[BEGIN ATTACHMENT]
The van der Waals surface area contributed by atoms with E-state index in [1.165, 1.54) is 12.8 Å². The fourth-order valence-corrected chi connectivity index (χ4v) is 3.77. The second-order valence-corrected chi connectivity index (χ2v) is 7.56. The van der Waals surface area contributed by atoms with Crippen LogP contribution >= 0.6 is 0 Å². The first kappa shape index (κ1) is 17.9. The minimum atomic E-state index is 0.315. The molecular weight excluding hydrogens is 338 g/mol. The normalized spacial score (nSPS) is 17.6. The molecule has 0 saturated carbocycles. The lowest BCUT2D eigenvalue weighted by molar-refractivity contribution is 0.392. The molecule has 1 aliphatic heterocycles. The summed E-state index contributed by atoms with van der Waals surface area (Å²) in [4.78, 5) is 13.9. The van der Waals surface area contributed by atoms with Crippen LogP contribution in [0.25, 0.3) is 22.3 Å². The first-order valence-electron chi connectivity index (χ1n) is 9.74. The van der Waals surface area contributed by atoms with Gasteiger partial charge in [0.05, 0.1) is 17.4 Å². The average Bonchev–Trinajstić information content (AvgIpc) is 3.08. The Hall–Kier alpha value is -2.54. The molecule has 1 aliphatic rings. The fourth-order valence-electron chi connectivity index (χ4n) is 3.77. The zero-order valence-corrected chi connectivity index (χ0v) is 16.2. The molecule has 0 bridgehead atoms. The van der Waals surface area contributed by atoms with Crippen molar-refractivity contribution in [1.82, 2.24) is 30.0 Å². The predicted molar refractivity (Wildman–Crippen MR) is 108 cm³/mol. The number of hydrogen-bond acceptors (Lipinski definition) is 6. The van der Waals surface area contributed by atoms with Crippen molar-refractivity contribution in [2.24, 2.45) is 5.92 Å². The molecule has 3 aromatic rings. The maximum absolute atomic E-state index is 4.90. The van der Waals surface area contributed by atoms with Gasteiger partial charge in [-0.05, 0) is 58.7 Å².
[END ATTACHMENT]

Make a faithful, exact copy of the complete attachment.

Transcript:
The van der Waals surface area contributed by atoms with E-state index in [1.165, 1.54) is 12.8 Å². The fourth-order valence-corrected chi connectivity index (χ4v) is 3.77. The second-order valence-corrected chi connectivity index (χ2v) is 7.56. The van der Waals surface area contributed by atoms with Crippen LogP contribution >= 0.6 is 0 Å². The first kappa shape index (κ1) is 17.9. The minimum atomic E-state index is 0.315. The molecular weight excluding hydrogens is 338 g/mol. The normalized spacial score (nSPS) is 17.6. The molecule has 0 saturated carbocycles. The lowest BCUT2D eigenvalue weighted by molar-refractivity contribution is 0.392. The molecule has 1 aliphatic heterocycles. The summed E-state index contributed by atoms with van der Waals surface area (Å²) in [4.78, 5) is 13.9. The van der Waals surface area contributed by atoms with Crippen LogP contribution in [0.25, 0.3) is 22.3 Å². The first-order valence-electron chi connectivity index (χ1n) is 9.74. The van der Waals surface area contributed by atoms with Gasteiger partial charge in [0.05, 0.1) is 17.4 Å². The average Bonchev–Trinajstić information content (AvgIpc) is 3.08. The Hall–Kier alpha value is -2.54. The molecule has 1 aliphatic rings. The fourth-order valence-electron chi connectivity index (χ4n) is 3.77. The zero-order valence-corrected chi connectivity index (χ0v) is 16.2. The molecule has 0 bridgehead atoms. The van der Waals surface area contributed by atoms with Crippen molar-refractivity contribution in [1.82, 2.24) is 30.0 Å². The predicted molar refractivity (Wildman–Crippen MR) is 108 cm³/mol. The number of hydrogen-bond acceptors (Lipinski definition) is 6. The van der Waals surface area contributed by atoms with Crippen molar-refractivity contribution in [2.24, 2.45) is 5.92 Å². The molecule has 3 aromatic rings. The maximum absolute atomic E-state index is 4.90. The van der Waals surface area contributed by atoms with Gasteiger partial charge in [-0.05, 0) is 58.7 Å².